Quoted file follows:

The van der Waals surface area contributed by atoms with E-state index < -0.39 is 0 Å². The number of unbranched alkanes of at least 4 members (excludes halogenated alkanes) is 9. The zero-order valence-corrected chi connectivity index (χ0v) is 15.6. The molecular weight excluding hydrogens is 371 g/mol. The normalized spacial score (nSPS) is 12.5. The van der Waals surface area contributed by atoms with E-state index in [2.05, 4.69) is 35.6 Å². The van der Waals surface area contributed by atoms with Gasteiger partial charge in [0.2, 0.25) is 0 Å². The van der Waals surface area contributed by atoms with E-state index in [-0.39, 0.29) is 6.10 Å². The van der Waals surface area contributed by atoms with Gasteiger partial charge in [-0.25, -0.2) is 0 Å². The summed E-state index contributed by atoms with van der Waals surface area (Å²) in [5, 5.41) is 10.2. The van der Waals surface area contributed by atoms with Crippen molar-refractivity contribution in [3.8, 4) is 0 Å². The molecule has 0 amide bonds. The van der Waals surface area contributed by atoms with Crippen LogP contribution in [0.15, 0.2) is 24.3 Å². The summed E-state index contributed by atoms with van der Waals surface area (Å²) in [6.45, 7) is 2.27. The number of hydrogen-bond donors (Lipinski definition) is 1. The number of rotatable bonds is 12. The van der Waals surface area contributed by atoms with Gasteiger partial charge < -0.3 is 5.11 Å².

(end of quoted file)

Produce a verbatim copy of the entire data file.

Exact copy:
The van der Waals surface area contributed by atoms with E-state index < -0.39 is 0 Å². The number of unbranched alkanes of at least 4 members (excludes halogenated alkanes) is 9. The zero-order valence-corrected chi connectivity index (χ0v) is 15.6. The molecular weight excluding hydrogens is 371 g/mol. The normalized spacial score (nSPS) is 12.5. The van der Waals surface area contributed by atoms with E-state index in [2.05, 4.69) is 35.6 Å². The van der Waals surface area contributed by atoms with Gasteiger partial charge in [0.2, 0.25) is 0 Å². The van der Waals surface area contributed by atoms with E-state index in [-0.39, 0.29) is 6.10 Å². The van der Waals surface area contributed by atoms with Gasteiger partial charge in [-0.25, -0.2) is 0 Å². The summed E-state index contributed by atoms with van der Waals surface area (Å²) in [5, 5.41) is 10.2. The van der Waals surface area contributed by atoms with Crippen molar-refractivity contribution in [3.8, 4) is 0 Å². The molecule has 0 amide bonds. The van der Waals surface area contributed by atoms with Crippen LogP contribution in [0.15, 0.2) is 24.3 Å². The summed E-state index contributed by atoms with van der Waals surface area (Å²) in [6.45, 7) is 2.27. The number of hydrogen-bond donors (Lipinski definition) is 1. The number of rotatable bonds is 12. The van der Waals surface area contributed by atoms with Gasteiger partial charge < -0.3 is 5.11 Å².